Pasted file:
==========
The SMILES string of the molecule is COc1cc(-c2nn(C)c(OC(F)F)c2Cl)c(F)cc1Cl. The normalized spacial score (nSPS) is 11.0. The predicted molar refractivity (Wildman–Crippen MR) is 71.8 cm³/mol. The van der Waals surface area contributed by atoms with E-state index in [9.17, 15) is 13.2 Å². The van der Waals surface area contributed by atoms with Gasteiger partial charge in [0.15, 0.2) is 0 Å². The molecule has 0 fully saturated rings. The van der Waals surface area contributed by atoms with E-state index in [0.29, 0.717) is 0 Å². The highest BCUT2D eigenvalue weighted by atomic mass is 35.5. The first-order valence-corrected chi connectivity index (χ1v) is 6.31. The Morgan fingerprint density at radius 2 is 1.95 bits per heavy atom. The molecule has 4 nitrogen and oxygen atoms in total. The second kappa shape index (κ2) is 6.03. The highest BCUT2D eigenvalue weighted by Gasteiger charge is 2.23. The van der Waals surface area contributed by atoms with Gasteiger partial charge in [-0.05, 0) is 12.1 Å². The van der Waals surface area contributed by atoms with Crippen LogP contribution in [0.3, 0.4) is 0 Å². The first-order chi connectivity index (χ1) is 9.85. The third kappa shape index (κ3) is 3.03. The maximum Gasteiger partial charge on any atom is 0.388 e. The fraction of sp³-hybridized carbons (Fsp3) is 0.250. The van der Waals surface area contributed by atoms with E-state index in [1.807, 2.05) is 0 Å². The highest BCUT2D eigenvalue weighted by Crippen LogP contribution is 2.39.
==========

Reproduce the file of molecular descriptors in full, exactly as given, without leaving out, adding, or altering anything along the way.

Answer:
The SMILES string of the molecule is COc1cc(-c2nn(C)c(OC(F)F)c2Cl)c(F)cc1Cl. The normalized spacial score (nSPS) is 11.0. The predicted molar refractivity (Wildman–Crippen MR) is 71.8 cm³/mol. The van der Waals surface area contributed by atoms with E-state index in [9.17, 15) is 13.2 Å². The van der Waals surface area contributed by atoms with Gasteiger partial charge in [0.15, 0.2) is 0 Å². The molecule has 0 fully saturated rings. The van der Waals surface area contributed by atoms with E-state index in [0.29, 0.717) is 0 Å². The highest BCUT2D eigenvalue weighted by atomic mass is 35.5. The first-order valence-corrected chi connectivity index (χ1v) is 6.31. The Morgan fingerprint density at radius 2 is 1.95 bits per heavy atom. The molecule has 4 nitrogen and oxygen atoms in total. The second kappa shape index (κ2) is 6.03. The highest BCUT2D eigenvalue weighted by Gasteiger charge is 2.23. The van der Waals surface area contributed by atoms with Gasteiger partial charge in [-0.05, 0) is 12.1 Å². The van der Waals surface area contributed by atoms with Crippen LogP contribution in [0.3, 0.4) is 0 Å². The first-order chi connectivity index (χ1) is 9.85. The third kappa shape index (κ3) is 3.03. The maximum Gasteiger partial charge on any atom is 0.388 e. The fraction of sp³-hybridized carbons (Fsp3) is 0.250. The van der Waals surface area contributed by atoms with E-state index in [1.807, 2.05) is 0 Å². The highest BCUT2D eigenvalue weighted by Crippen LogP contribution is 2.39.